By Hannah Broadbent
Hemp – a strain of cannabis containing less than .3% THC (tetrahydrocannabinol is the psychoactive ingredient in marijuana that produces the feeling of being high) – is what farmers and enthusiasts call “the plant of 50,000 uses”. It can be used to make oil, plastic, carpet, clothing, concrete and the popular CBD (cannabidiol, the second most active ingredient in cannabis does not product a feeling of being high). And Hemp is biodegradable in any form.
Winona LaDuke (White Earth Ojibwe) is not only a Hemp farmer but also a leader and innovator in the industry. “I believe she is a plant to be courted and treated well. If we treat her well, she will help us. She has the ability to transform people and worlds,” LaDuke told The Circle in 2020 when discussing her 80-acre farm – 8 acres of it is being used for growing Hemp.
Now, Winona’s Hemp and Heritage Farm, in partnership with Anishinaabeg Agriculture Institute, wants to share this holistic approach to world transformation in its Online Class and Curriculum: Hemp the New Green Revolution course.
This 10-week class will begin on Feb. 15, 2022. The class is for Indigenous farmers, tribal college students and others. The introduction to hemp will provide students with an overview of the plant – from seeds to clothing, food, and housing.
Hemp has a long history in the United States that started in the times of colonial settler villages and ended in the 1950’s when it was outlawed.
LaDuke said the Farm Bureau used to require farms to grow a quarter acre of hemp. “If that would have continued, we would be in a lot better shape today.”
In 2014, President Obama signed a version of the Farm Bill that established the Hemp Pilot Program, allowing certain research institutions to cultivate and study hemp. And in 2018, hemp was officially legalized on the federal level.
In Minnesota, there were 11 Hemp farms in production before WWII. The Hemp industry agrees it was the Industrial boom, combined with mis-information about cannabis and confusion on Hemp’s relation to marijuana, that lead to its criminalization.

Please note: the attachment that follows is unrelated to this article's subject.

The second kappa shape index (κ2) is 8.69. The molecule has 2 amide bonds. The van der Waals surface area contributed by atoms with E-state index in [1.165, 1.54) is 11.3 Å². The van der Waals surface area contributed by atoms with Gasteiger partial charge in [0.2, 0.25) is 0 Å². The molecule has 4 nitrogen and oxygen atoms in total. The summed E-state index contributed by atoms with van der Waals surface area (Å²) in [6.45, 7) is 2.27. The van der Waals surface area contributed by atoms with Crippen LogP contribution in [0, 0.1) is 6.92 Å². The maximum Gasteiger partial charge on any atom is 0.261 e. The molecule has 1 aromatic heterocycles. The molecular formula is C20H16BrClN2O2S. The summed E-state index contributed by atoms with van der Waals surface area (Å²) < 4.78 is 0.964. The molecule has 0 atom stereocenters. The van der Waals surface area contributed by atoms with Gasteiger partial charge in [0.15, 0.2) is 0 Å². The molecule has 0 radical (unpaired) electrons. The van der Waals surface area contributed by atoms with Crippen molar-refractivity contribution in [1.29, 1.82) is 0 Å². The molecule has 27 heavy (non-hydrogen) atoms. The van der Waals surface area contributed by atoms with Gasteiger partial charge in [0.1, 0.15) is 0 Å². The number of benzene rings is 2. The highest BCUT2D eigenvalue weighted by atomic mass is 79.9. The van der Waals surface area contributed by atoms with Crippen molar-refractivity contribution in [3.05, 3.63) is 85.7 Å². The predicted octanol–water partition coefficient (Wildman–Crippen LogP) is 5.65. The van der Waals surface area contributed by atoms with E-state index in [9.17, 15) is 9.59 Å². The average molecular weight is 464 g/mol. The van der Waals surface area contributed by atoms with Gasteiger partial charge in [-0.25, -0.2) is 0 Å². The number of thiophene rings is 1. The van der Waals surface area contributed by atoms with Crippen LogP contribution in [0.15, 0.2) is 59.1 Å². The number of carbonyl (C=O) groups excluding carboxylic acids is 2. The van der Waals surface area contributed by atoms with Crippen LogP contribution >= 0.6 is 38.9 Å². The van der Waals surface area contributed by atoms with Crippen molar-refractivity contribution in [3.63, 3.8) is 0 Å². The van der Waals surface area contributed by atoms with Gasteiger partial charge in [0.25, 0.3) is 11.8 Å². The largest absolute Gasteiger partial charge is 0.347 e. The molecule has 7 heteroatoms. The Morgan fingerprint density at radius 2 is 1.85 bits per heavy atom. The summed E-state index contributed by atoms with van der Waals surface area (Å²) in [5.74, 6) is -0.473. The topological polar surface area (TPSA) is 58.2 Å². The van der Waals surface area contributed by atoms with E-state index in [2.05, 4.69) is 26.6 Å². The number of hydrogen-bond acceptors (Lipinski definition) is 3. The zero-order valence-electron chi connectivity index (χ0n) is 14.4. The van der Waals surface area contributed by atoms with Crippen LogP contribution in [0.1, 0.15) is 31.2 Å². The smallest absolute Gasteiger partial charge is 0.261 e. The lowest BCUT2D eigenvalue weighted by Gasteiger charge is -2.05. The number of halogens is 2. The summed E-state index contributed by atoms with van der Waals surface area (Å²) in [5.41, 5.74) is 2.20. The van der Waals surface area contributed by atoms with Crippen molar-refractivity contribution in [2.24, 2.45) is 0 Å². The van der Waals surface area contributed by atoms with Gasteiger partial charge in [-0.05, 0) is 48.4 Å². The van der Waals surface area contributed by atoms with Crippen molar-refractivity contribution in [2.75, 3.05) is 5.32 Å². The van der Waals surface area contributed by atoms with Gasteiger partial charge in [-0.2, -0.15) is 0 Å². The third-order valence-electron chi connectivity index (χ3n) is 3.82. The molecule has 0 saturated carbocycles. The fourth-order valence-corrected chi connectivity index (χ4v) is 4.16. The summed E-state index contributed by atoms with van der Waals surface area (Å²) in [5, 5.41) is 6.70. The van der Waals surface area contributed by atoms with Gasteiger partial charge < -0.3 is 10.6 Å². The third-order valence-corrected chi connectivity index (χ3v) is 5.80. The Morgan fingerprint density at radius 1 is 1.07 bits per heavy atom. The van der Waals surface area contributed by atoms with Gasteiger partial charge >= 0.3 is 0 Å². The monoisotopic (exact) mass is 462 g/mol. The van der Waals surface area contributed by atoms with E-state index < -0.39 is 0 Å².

For textiles, Cotton uses 5x more water than Hemp. Cotton is 2.4% of the world’s crop land but accounts for 24% agricultural contamination. LaDuke says not only is cotton drinking up all our water, it’s contaminating it too.
Hemp, on the other hand has resorptive properties making it remedial in soil. When integrated into a crop rotation it can help rejuvenate the soil and reduce carbon.
On her farm, located on White Earth Reservation, they are working to learn about different varieties and different ways to grow them – some of that education comes from what grew in Minnesota almost one hundred years ago. She says the farm is a model, a learning place. It’s the place she chooses to start the new world.
“We are going to want a lot of hemp if we are going to change the world. Since we want to build a hemp fiber mill, and eventually move into food products, we are going to want to work with other tribal and non-tribal people in our area who want to grow organic hemp and grow the next economy.”
LaDuke says the “next economy” is not about money. “If we want to survive, we are going to have to work together. It’s not about competition, but cooperation.”
The Hemp class is offered completely online. It will feature instructors from the field, to universities and businesses. The intention is to provide background materials for better decision making.
“The class will inform students, and allow for dialogue on the opportunity for Cannabis Sativa can transform our materials economy, our textiles economy, return carbon to the soil, be a central material in sustainable housing, provide health and well-being, and be a path to restorative justice,” states the course description.
Classess consist of lectures, discussions and videos. Homework outside of class involves weekly reading, written assignments and discussion posts.
Students will receive a certificate of completion from the Nueta Hidatsa Sahnish College, a public, Tribal land-grant community college in New Town, North Dakota. It is chartered by the Three Affiliated Tribes of the Fort Berthold Reservation.
“Change is inevitable – it’s the question of who controls the change, so we want to control that.” LaDuke said. “We want to make decisions for our communities that are coherent decisions that are going to work out for us.”
The class will start February 15 and run until April 27. It will be on Tuesday afternoons from 4pm-6pm CST, on Zoom. Cost is $200.
For more info and to register, see: https://www.winonashemp.com/shop/online-class-and-curriculum-hemp-the-new-green-revolution.